Coronavirus (COVID-19) business support: equality impact assessments

Detailed equality impact assessments (EQIAs) for the COVID-19 business support funding issued between March 2020 and April 2021.

Newly Self Employed Hardship Fund

Name of Grant:

Newly Self-Employed Hardship Fund (NSEHF) Phases 1 and 2

Policy Lead

Ewen Scott/Lynne Blair

Legal power used:

Section 126 of the Housing Grants, Regeneration and Construction Act 1996

Grant Overview:


During the first wave of the Coronavirus pandemic the Scottish Government announced the Newly Self-Employed Hardship Fund (NSEHF) as a means of supporting self-employed individuals in Scotland who were not eligible for the UK Government’s Self-Employment Income Support Scheme (SEISS), because they started self-employment on or after 6 April 2019. The fund launched on 10 April and provided a single one-off payment of £2,000. 8,002 applications were received with 5,602 Grants awarded (70 per cent of applications) amounting to £11,204,000. The grant closed in July 2020.

On 5 November 2020, the Chancellor announced that both the Coronavirus Job Retention Scheme (CJRS) and the Self-employed Income Support Scheme (SEISS) would be extended for a further 6 months. This provided employees and self-employed individuals (who submitted a tax return on 2018/19) with additional financial support until March 2021. However, while the eligibility criteria for the CJRS was opened up to allow staff employed before 30 October 2020 to be eligible for furlough, the SEISS eligibility remained unchanged excluding many of more recent self-employed individuals.


This fund was unique to Scotland and not available in the rest of the UK. It was launched to provide support to businesses impacted by Covid- 19 and to address gaps in UK Government support. This was specifically designed to reach and provide financial support to those who had fallen through these gaps, and so the eligibility criteria was as open and flexible as possible to maximise the number of successful applicants. To be eligible for the Newly Self-Employed Hardship Fund, applicants had to demonstrate that they:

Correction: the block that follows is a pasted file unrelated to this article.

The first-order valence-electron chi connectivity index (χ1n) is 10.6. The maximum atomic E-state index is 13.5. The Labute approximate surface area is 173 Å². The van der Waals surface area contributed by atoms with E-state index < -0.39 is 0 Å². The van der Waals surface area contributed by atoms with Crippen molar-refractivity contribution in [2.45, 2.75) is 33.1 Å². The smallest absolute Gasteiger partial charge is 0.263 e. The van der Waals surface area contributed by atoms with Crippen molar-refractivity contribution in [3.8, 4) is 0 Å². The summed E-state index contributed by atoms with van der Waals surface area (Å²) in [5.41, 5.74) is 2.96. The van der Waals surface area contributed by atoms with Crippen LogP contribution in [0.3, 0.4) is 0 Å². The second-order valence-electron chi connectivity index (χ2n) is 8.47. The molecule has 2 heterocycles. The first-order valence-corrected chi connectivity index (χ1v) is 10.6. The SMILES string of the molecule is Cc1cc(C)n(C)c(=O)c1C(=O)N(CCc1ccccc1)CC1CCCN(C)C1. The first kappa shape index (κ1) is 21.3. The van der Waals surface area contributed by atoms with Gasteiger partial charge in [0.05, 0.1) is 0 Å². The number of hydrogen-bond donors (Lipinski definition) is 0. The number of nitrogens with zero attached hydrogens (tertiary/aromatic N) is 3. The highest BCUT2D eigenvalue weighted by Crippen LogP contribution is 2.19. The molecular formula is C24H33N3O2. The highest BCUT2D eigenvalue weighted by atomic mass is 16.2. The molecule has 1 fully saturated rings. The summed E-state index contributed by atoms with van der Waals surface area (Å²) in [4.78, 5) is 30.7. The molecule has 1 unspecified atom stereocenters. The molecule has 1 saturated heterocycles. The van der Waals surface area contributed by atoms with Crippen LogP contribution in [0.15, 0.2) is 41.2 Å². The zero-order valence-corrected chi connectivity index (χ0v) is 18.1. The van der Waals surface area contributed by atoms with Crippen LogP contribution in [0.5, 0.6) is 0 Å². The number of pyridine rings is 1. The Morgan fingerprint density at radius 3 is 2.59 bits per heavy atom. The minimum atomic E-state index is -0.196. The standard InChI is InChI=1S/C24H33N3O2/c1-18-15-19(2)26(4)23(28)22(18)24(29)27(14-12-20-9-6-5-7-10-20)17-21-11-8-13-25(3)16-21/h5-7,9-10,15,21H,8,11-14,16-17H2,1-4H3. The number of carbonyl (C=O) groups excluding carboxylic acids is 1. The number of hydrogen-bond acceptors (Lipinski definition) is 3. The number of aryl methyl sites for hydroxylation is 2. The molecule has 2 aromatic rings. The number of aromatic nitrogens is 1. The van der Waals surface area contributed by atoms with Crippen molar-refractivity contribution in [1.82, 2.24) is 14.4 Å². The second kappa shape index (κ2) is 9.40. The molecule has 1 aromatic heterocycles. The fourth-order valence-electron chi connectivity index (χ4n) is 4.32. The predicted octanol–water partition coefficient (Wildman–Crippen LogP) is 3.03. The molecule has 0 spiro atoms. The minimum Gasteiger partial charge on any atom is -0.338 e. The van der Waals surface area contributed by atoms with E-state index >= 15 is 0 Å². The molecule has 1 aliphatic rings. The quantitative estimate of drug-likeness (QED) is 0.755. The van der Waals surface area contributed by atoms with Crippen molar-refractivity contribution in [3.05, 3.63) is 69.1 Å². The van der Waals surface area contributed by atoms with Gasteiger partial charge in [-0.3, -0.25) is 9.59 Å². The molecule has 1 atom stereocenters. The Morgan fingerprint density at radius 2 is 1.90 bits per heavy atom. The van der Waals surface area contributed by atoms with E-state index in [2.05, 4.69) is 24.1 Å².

(i) Became self-employed on or after 6 April 2019 but before 17 March 2020 (and were therefore ineligible for the UK Government’s Self Employment Income Support Scheme because they did not submit a tax return including income from self-employment for 2018-19).


(ii) Became self-employed between 1 October 2018 and 6 April 2019 but were ineligible for the Self Employment Income Support Scheme (SEISS) because they were not self-employed for a sufficient period of time in the 2018-19 Financial Year to demonstrate that they derived 50% of their income from self-employment.

The NSHF was operated by UMi on behalf of the Scottish Government. It opened to applications on 16 February 2021 and closed on 23 March 2021. Eligible applicants were able to apply and receive one payment of £4,000 to alleviate hardship. On completion of the fund, more than 8,000 awards totalling £34.6 million had been made to a range of businesses

External stakeholders SE and SLAED were also involved to assist applicants with any issues they may have while applying for this funds. Help was available online and via a dedicated phone service that was set up.

Executive Summary:

The Scottish Government considered from the start of the pandemic whether the lockdown provisions were consistent with the Equality Act 2010 and also considered whether the provisions could constitute indirect discrimination.

The Scottish Government understands the impact COVID-19 has had on businesses, which is why £4.5 billion has been provided to business support.